Short-term uncertainty from the General Election result has harmed consumer confidence in the housing market, according to a report from the Building Societies Association.
The BSA says just 21 per cent of consumers say now is a good time to buy a house, down from 29 per cent in March this year.
Nearly a third of consumers (30 per cent) say it is not a good time to buy, the highest figure since December 2008 (37 per cent) and up from 24 per cent in March.
Only 16 per cent of those aged 18-24 think now is a sensible time to buy a home.
A large proportion (44 per cent) of that age group believe that house prices will continue to rise over the next 12 months, compared to 37 per cent across all ages.
Across all age groups, raising a deposit continues to be perceived as the single biggest barrier to home ownership. Sixty-seven per cent of consumers said this was one of the top three barriers to house buying.
BSA head of mortgage policy Paul Broadhead says: “Care is always needed in interpreting consumer views in the aftermath of a political event like the General Election, particularly when the result is unexpected.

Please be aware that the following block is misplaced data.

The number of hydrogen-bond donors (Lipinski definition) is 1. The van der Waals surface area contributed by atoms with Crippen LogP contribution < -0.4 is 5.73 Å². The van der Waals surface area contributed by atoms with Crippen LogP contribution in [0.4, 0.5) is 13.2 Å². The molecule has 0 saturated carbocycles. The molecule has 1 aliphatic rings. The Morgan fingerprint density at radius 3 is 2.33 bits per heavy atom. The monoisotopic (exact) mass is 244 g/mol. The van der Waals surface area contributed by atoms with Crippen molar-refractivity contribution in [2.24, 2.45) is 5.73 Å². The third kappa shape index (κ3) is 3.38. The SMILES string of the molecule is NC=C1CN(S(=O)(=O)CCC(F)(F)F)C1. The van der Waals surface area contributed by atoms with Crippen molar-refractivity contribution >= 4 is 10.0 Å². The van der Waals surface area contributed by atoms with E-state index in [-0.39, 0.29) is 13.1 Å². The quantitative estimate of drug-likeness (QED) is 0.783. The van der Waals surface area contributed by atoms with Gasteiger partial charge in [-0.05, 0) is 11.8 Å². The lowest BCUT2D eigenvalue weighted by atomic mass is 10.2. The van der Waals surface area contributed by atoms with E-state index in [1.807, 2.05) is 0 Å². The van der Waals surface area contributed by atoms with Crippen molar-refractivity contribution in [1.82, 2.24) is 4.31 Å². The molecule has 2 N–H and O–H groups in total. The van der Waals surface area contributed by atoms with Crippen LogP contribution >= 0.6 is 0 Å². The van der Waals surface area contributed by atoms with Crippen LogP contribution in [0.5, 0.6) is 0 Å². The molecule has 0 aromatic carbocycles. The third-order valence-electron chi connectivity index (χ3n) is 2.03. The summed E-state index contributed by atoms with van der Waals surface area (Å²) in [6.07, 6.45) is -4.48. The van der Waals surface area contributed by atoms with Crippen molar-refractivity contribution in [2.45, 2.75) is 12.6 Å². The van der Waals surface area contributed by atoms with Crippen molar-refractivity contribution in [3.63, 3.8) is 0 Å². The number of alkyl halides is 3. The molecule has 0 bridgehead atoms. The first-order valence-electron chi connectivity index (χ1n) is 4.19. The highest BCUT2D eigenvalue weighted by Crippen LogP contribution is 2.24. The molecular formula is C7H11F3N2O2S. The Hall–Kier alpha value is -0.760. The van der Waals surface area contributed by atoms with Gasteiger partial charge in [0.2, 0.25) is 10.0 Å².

“We saw a similar fall in consumer confidence after the Referendum in June last year. However, by September 2016 confidence had largely bounced back.”
Broadhead adds that while the political impact on the housing market may be short-lived, underlying economic issues were more of a challenge.
He says: “
“Whilst the political effect may be short term, some of the underlying economic fundamentals are becoming more of a challenge. Over the past year, annual CPI inflation has picked up, reaching 2.9% in May, whilst the latest earnings figures for April show that wages grew by just 1.7% in the year. This means that consumers need to spend more just to maintain their current standard of living, a significant extra pressure for those who are saving for a deposit. Mortgage rates, however, remain at historic lows and the market is highly competitive for those who do choose to purchase, whether for the first time or to move up the market.”